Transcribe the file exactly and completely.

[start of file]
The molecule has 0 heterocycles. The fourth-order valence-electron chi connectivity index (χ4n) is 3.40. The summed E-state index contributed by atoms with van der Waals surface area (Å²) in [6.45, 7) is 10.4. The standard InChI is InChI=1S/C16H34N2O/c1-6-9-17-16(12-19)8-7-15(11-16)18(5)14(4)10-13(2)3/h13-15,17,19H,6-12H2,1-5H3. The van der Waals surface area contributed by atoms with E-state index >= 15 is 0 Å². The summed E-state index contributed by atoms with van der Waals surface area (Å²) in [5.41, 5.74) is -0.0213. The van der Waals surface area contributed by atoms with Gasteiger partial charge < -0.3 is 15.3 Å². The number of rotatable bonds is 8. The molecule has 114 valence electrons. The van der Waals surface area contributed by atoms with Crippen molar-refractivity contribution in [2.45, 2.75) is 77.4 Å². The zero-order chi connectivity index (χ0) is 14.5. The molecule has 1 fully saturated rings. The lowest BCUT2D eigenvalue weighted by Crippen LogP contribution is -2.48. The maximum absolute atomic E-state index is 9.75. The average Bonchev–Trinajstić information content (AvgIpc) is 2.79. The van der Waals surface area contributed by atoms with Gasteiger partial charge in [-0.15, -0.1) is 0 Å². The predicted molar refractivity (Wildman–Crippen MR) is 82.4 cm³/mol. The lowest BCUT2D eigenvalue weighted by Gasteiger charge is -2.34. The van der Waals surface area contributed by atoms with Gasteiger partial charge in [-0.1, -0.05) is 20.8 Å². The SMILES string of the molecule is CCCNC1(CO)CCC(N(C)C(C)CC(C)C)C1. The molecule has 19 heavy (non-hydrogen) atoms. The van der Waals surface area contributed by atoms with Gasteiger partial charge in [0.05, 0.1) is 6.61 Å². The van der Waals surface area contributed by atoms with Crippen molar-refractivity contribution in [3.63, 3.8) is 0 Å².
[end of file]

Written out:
The molecule has 0 heterocycles. The fourth-order valence-electron chi connectivity index (χ4n) is 3.40. The summed E-state index contributed by atoms with van der Waals surface area (Å²) in [6.45, 7) is 10.4. The standard InChI is InChI=1S/C16H34N2O/c1-6-9-17-16(12-19)8-7-15(11-16)18(5)14(4)10-13(2)3/h13-15,17,19H,6-12H2,1-5H3. The van der Waals surface area contributed by atoms with E-state index >= 15 is 0 Å². The summed E-state index contributed by atoms with van der Waals surface area (Å²) in [5.41, 5.74) is -0.0213. The van der Waals surface area contributed by atoms with Gasteiger partial charge < -0.3 is 15.3 Å². The number of rotatable bonds is 8. The molecule has 114 valence electrons. The van der Waals surface area contributed by atoms with Crippen molar-refractivity contribution in [2.45, 2.75) is 77.4 Å². The zero-order chi connectivity index (χ0) is 14.5. The molecule has 1 fully saturated rings. The lowest BCUT2D eigenvalue weighted by Crippen LogP contribution is -2.48. The maximum absolute atomic E-state index is 9.75. The average Bonchev–Trinajstić information content (AvgIpc) is 2.79. The van der Waals surface area contributed by atoms with Gasteiger partial charge in [-0.15, -0.1) is 0 Å². The predicted molar refractivity (Wildman–Crippen MR) is 82.4 cm³/mol. The lowest BCUT2D eigenvalue weighted by Gasteiger charge is -2.34. The van der Waals surface area contributed by atoms with Gasteiger partial charge in [-0.1, -0.05) is 20.8 Å². The SMILES string of the molecule is CCCNC1(CO)CCC(N(C)C(C)CC(C)C)C1. The molecule has 19 heavy (non-hydrogen) atoms. The van der Waals surface area contributed by atoms with Gasteiger partial charge in [0.05, 0.1) is 6.61 Å². The van der Waals surface area contributed by atoms with Crippen molar-refractivity contribution in [3.63, 3.8) is 0 Å².